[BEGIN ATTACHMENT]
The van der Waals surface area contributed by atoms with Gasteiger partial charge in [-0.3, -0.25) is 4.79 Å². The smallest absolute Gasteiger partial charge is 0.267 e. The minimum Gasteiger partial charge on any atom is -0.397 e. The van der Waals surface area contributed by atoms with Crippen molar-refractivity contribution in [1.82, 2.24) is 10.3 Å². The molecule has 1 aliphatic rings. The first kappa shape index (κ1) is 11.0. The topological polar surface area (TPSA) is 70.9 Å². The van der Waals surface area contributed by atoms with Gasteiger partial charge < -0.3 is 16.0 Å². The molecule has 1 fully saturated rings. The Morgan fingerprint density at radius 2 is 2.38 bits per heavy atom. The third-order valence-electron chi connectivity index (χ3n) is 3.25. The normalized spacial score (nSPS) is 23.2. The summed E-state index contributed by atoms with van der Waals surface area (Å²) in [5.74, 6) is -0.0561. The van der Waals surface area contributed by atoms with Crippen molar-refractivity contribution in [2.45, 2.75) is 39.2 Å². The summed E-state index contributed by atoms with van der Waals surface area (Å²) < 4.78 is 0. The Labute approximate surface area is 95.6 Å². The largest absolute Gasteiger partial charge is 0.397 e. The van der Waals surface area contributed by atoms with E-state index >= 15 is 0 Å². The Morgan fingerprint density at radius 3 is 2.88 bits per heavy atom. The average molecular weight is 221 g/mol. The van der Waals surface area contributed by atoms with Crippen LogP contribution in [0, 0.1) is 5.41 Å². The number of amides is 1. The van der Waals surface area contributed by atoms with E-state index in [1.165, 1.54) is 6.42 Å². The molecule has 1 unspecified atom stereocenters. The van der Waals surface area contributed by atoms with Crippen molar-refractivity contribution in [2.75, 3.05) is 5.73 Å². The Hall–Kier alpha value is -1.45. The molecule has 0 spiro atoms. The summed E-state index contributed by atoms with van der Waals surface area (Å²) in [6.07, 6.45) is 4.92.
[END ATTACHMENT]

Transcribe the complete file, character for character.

The van der Waals surface area contributed by atoms with Gasteiger partial charge in [-0.3, -0.25) is 4.79 Å². The smallest absolute Gasteiger partial charge is 0.267 e. The minimum Gasteiger partial charge on any atom is -0.397 e. The van der Waals surface area contributed by atoms with Crippen molar-refractivity contribution in [1.82, 2.24) is 10.3 Å². The molecule has 1 aliphatic rings. The first kappa shape index (κ1) is 11.0. The topological polar surface area (TPSA) is 70.9 Å². The van der Waals surface area contributed by atoms with Gasteiger partial charge < -0.3 is 16.0 Å². The molecule has 1 fully saturated rings. The Morgan fingerprint density at radius 2 is 2.38 bits per heavy atom. The third-order valence-electron chi connectivity index (χ3n) is 3.25. The normalized spacial score (nSPS) is 23.2. The summed E-state index contributed by atoms with van der Waals surface area (Å²) in [5.74, 6) is -0.0561. The van der Waals surface area contributed by atoms with Crippen molar-refractivity contribution in [2.45, 2.75) is 39.2 Å². The summed E-state index contributed by atoms with van der Waals surface area (Å²) < 4.78 is 0. The Labute approximate surface area is 95.6 Å². The largest absolute Gasteiger partial charge is 0.397 e. The van der Waals surface area contributed by atoms with E-state index >= 15 is 0 Å². The Morgan fingerprint density at radius 3 is 2.88 bits per heavy atom. The average molecular weight is 221 g/mol. The van der Waals surface area contributed by atoms with Crippen LogP contribution in [0, 0.1) is 5.41 Å². The number of amides is 1. The van der Waals surface area contributed by atoms with E-state index in [1.165, 1.54) is 6.42 Å². The molecule has 1 unspecified atom stereocenters. The van der Waals surface area contributed by atoms with Crippen molar-refractivity contribution in [2.75, 3.05) is 5.73 Å². The Hall–Kier alpha value is -1.45. The molecule has 0 spiro atoms. The summed E-state index contributed by atoms with van der Waals surface area (Å²) in [6.07, 6.45) is 4.92.